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Cross-Cultural Differences in Children’s Preferences for Moral Tales

Cross-Cultural Differences in Children’s Preferences for Moral Tales The purpose of this research was to examine children’s story preferences as a function of age and cultural orientation. Using Hofstede’s (1984) distinction between individualism and collectivism, we examined the extent to which younger (6–8 years old, n = 47, M = 6.94, SD = 0.94) and older (9–12 years old, n = 57, M = 10.35, SD = 1.14) children preferred stories that reflected their cultural orientation. Participants were children (N = 104) of various nationalities enrolled in a summer camp on the island of Mallorca, Spain. Children were classified as either individualist or collectivist using the Children’s Self-Construal Scale. Each child was read six stories, three of which reflected individualist values and three of which reflected collectivist values. Older children preferred stories that were consistent with their cultural orientation while younger children did not. The results suggest that the outcomes of culturally relevant socialization are not readily apparent until the later stages of middle childhood. http://www.deepdyve.com/assets/images/DeepDyve-Logo-lg.png International Journal of Developmental Science IOS Press

Cross-Cultural Differences in Children’s Preferences for Moral Tales

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Publisher
IOS Press
Copyright
Copyright © 2018 © 2018 – IOS Press and the authors. All rights reserved
ISSN
2192-001X
DOI
10.3233/DEV-160191
Publisher site
See Article on Publisher Site

Abstract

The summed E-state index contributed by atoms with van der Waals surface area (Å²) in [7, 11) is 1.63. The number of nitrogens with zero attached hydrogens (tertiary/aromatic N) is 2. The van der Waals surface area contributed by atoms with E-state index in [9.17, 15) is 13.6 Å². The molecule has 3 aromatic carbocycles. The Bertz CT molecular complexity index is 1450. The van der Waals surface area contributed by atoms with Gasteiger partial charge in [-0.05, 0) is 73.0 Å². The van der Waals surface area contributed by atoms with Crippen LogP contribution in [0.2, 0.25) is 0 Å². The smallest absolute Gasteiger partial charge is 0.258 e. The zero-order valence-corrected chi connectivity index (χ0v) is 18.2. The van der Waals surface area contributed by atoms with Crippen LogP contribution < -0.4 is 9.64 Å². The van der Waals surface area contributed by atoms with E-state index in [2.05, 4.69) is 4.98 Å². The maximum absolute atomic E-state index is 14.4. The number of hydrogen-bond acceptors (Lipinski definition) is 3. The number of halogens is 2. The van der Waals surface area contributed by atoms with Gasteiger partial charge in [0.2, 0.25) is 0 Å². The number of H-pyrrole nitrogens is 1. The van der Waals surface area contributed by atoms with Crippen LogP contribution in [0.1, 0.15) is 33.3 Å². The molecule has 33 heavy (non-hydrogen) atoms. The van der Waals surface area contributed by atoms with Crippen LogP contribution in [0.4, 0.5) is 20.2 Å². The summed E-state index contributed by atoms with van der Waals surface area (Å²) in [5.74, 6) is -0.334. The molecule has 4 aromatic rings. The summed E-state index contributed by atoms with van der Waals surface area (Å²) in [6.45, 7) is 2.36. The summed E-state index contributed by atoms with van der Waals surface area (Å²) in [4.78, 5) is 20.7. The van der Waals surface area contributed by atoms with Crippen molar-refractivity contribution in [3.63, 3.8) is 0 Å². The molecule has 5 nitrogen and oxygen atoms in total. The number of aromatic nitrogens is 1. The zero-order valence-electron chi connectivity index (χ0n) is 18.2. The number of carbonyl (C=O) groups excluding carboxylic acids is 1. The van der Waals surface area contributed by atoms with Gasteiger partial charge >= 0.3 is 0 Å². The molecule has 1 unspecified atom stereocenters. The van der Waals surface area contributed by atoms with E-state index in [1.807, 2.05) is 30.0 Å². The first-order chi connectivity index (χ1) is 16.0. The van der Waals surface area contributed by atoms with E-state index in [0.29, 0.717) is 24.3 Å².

The purpose of this research was to examine children’s story preferences as a function of age and cultural orientation. Using Hofstede’s (1984) distinction between individualism and collectivism, we examined the extent to which younger (6–8 years old, n = 47, M = 6.94, SD = 0.94) and older (9–12 years old, n = 57, M = 10.35, SD = 1.14) children preferred stories that reflected their cultural orientation. Participants were children (N = 104) of various nationalities enrolled in a summer camp on the island of Mallorca, Spain. Children were classified as either individualist or collectivist using the Children’s Self-Construal Scale. Each child was read six stories, three of which reflected individualist values and three of which reflected collectivist values. Older children preferred stories that were consistent with their cultural orientation while younger children did not. The results suggest that the outcomes of culturally relevant socialization are not readily apparent until the later stages of middle childhood.

Journal

International Journal of Developmental ScienceIOS Press

Published: Jan 1, 2019

References